Prognosis for a
Although rare, an untreated tooth infection can kill you. It can also cause other health complications like mediastinitis (inflammation in your lungs), cavernous sinus thrombosis (blood clot of sinuses), and osteomyelitis (infection of bone tissue).
Sepsis following a bacterial infection from a dental condition or treatment is rare. However, it can be a life-threatening condition if patients are not managed appropriately. It is therefore essential providers and their teams are aware of the signs and symptoms of sepsis and how it should be managed.
In very rare cases, the infection can travel to the bloodstream, heart, or brain, which can be life-threatening. For this reason, it's important to seek medical attention as soon as you experience any of the symptoms of a tooth infection, and especially important to see a dentist for regular preventative care.
If you have a fever and swelling in your face and you can't reach your dentist, go to an emergency room. Also go to the emergency room if you have trouble breathing or swallowing. These symptoms may indicate that the infection has spread deeper into your jaw, throat or neck or even to other areas of your body.
If a fully developed tooth infection is left untreated, it wouldn't take more than a few weeks or maybe months in some fortunate cases for the tooth infection to start spreading to the other parts and tissues of the body and lead to serious life-threatening complications – Once a tooth infection gets to such a point, ...
While it takes a long time for a tooth infection to become fatal, it's possible for a tooth infection to develop into sepsis if left untreated. Typically, this process takes a few months.
A persistently high fever, dizziness, lightheadedness, a rapid heart rate, shortness of breath, confusion, and digestive problems are potential signs of sepsis and should be treated as a medical emergency.
Signs of bacteremia could be slight fever, nausea and distal infection. Rarely, bacteremia may resolve on its own. It also may progress into septicemia, a more serious blood infection that is always accompanied by symptoms such as chills, high fever, rapid heartbeat, severe nausea, vomiting and confusion.
Symptoms of a Tooth Infection Spreading to the Body
Feeling generally sick. Extreme sensitivity to cold or hot food and drink. Severe toothache from the tooth outward. Swelling in the gums, neck, cheeks, or tongue.
In case a person does not treat a dental abscess in its initial stage, then the infection may last anywhere between 5 months to 12 months or even more. Moreover, if no treatment is meted out to the condition, the precious dental pulp will die away and may get another abscess.
The resulting small clots or burst blood vessels may damage or destroy tissues. Most people recover from mild sepsis, but the mortality rate for septic shock is about 30% to 40%. Also, an episode of severe sepsis raises the risk for future infections.
The bacterial infection from a tooth abscess can be incredibly dangerous if it spreads to your jaw, neck, or brain, or if you develop sepsis, which is a life-threatening infection that spreads through your body.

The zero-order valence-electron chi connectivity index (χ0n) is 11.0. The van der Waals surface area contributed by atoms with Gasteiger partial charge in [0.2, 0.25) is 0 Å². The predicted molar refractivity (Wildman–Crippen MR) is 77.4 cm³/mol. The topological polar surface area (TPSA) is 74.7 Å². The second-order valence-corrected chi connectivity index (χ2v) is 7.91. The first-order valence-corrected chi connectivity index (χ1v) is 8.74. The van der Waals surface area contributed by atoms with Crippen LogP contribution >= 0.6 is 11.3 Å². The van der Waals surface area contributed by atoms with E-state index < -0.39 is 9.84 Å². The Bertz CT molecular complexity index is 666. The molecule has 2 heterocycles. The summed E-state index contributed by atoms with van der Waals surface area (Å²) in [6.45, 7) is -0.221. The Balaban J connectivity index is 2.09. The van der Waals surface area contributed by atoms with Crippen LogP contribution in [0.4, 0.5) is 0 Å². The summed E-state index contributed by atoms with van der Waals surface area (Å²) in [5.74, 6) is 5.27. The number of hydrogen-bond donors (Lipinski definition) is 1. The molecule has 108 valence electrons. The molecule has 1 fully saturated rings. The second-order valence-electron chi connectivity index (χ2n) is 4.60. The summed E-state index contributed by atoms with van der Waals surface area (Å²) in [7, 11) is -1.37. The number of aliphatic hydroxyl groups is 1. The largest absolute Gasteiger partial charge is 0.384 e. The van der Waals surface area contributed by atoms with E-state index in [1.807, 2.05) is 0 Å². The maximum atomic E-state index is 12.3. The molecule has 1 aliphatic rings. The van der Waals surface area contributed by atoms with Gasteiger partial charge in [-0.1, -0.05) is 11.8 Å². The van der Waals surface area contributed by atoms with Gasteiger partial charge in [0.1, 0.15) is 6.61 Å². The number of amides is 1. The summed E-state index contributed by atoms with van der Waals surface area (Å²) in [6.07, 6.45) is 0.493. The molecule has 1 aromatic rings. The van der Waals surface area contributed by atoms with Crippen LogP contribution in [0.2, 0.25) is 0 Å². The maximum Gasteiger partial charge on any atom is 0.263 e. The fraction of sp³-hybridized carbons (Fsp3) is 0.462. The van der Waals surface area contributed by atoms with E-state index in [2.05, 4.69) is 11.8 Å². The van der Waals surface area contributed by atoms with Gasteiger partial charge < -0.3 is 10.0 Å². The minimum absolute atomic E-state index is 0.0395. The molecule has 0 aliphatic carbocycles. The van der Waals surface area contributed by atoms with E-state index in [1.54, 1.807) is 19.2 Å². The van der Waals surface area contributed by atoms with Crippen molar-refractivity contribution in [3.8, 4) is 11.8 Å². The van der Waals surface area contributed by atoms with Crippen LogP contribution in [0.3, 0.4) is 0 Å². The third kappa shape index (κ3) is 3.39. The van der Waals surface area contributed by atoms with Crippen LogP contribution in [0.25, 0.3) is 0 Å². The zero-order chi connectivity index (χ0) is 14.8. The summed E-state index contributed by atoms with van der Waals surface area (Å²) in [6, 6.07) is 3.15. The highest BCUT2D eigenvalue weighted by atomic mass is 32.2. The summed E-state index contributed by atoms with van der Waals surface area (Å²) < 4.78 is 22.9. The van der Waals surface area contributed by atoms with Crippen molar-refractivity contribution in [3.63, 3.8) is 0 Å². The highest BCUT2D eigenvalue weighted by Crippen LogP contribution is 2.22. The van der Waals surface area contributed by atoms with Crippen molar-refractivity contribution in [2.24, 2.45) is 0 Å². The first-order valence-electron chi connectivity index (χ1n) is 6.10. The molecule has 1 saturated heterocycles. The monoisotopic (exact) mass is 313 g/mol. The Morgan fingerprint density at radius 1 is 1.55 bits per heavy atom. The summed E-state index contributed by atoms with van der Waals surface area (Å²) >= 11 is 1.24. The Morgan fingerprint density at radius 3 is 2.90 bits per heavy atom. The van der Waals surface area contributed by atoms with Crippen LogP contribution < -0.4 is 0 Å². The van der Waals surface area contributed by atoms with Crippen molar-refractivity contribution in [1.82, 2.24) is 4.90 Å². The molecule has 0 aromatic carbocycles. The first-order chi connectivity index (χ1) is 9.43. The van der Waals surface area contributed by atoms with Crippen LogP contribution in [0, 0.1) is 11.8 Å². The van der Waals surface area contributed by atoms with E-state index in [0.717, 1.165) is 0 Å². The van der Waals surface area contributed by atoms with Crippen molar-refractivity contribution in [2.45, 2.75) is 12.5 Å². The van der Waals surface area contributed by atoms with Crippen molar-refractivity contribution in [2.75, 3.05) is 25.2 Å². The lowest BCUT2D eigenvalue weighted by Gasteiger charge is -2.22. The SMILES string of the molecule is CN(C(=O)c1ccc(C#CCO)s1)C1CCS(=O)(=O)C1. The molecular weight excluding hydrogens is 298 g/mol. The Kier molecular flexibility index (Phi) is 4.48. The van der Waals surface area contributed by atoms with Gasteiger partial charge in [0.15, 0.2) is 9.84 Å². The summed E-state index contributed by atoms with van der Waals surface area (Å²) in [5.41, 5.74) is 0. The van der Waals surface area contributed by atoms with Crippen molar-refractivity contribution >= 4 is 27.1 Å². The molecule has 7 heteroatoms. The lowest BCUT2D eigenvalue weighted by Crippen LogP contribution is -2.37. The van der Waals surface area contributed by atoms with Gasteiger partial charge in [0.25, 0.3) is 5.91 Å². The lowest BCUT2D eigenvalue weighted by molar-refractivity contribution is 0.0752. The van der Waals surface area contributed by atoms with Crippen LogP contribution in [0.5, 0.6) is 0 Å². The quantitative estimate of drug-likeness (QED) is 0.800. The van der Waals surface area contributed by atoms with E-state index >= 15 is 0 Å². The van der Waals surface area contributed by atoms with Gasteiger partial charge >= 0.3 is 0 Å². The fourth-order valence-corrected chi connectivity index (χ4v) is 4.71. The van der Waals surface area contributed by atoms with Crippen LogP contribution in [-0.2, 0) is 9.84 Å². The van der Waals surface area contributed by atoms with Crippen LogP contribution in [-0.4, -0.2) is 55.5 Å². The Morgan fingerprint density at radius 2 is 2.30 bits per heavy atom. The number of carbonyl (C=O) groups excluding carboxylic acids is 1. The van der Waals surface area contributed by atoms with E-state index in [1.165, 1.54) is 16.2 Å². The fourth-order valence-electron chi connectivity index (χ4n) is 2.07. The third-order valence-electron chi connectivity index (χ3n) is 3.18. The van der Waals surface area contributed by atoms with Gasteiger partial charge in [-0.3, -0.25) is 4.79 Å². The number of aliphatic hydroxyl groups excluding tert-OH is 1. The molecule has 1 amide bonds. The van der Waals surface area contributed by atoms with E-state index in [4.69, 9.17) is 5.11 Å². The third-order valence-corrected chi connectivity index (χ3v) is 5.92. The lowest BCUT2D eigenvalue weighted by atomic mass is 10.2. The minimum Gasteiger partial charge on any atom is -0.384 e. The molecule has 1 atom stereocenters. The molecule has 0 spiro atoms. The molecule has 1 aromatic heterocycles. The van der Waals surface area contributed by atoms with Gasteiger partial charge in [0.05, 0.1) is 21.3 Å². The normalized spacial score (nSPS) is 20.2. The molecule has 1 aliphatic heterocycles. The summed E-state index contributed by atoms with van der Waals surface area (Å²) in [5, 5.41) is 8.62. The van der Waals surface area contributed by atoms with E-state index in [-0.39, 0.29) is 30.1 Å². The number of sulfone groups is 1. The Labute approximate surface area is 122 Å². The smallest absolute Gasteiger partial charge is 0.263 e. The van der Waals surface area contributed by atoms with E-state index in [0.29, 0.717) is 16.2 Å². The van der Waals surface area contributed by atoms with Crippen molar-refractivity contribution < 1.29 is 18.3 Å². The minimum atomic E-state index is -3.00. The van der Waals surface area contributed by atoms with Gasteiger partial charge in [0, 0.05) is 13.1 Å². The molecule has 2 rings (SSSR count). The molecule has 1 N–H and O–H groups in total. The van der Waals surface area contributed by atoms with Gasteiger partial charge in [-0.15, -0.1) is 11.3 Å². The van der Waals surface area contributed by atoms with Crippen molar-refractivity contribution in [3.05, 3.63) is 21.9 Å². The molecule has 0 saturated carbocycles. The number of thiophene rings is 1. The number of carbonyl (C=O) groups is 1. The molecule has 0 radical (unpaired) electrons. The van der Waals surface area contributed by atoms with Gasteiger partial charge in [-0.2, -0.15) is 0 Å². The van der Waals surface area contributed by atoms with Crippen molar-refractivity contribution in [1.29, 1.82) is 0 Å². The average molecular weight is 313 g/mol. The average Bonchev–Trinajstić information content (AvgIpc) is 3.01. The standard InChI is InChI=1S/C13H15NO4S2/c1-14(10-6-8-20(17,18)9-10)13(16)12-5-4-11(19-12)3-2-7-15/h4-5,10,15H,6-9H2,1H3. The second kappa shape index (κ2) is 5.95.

If you have a severe tooth infection, your dentist may prescribe a course of antibiotics to prevent it from spreading. 1 Antibiotics may prevent tooth loss and other serious health complications.
A root canal may be recommended in an attempt to save the tooth. If you have a severe infection, your tooth may need to be removed, or you may need surgery to drain the abscess. Some people may need to be admitted to the hospital.
In rarer cases—usually when the abscess is left untreated—a tooth infection can spread. Dental infections often spread locally. However, if the abscessed tooth isn't treated, the infection can continue to spread to other areas of your body and potentially cause sepsis, a life-threatening medical condition.
A dental infection can lead to sepsis. Sepsis, which was often called blood poisoning, is the body's life-threatening response to infection. Like strokes or heart attacks, sepsis is a medical emergency that requires rapid diagnosis and treatment.
When bacteria invade the pulp, infection can spread to the tip of your tooth's root, then, eventually to the surrounding bone, causing an abscess to form. Periodontal: This infection starts in the bone and tissues that support your teeth.
As sepsis worsens or septic shock develops, an early sign, particularly in older people or the very young, may be confusion or decreased alertness. Blood pressure decreases, yet the skin is paradoxically warm. Later, extremities become cool and pale, with peripheral cyanosis and mottling.
Sepsis can be divided into three stages: sepsis, severe sepsis and septic shock.
The key to successful treatment for sepsis is timely recognition and prompt use of antibiotics and IV fluids. "The chance of death goes up with every hour of delay," says Dr. Guy.
Penicillin-type antibiotics are also used to treat blood infections (sepsis), meningitis, endocarditis, and other serious infections. Brand names of amoxicillin include Moxatag and Amoxil.
Neglecting tooth decay can be deadly. It can lead to a tooth abscess which is a sign of tooth infection. An untreated tooth abscess can host several complications and lead to life-threatening conditions like sepsis.
Sepsis can affect your mental status. Some people, especially the elderly, may not show typical signs of infection. Instead, they may show a sudden change in mental status, becoming confused, or a worsening of dementia and confusion. Sleepiness, often severe, is also a common complaint.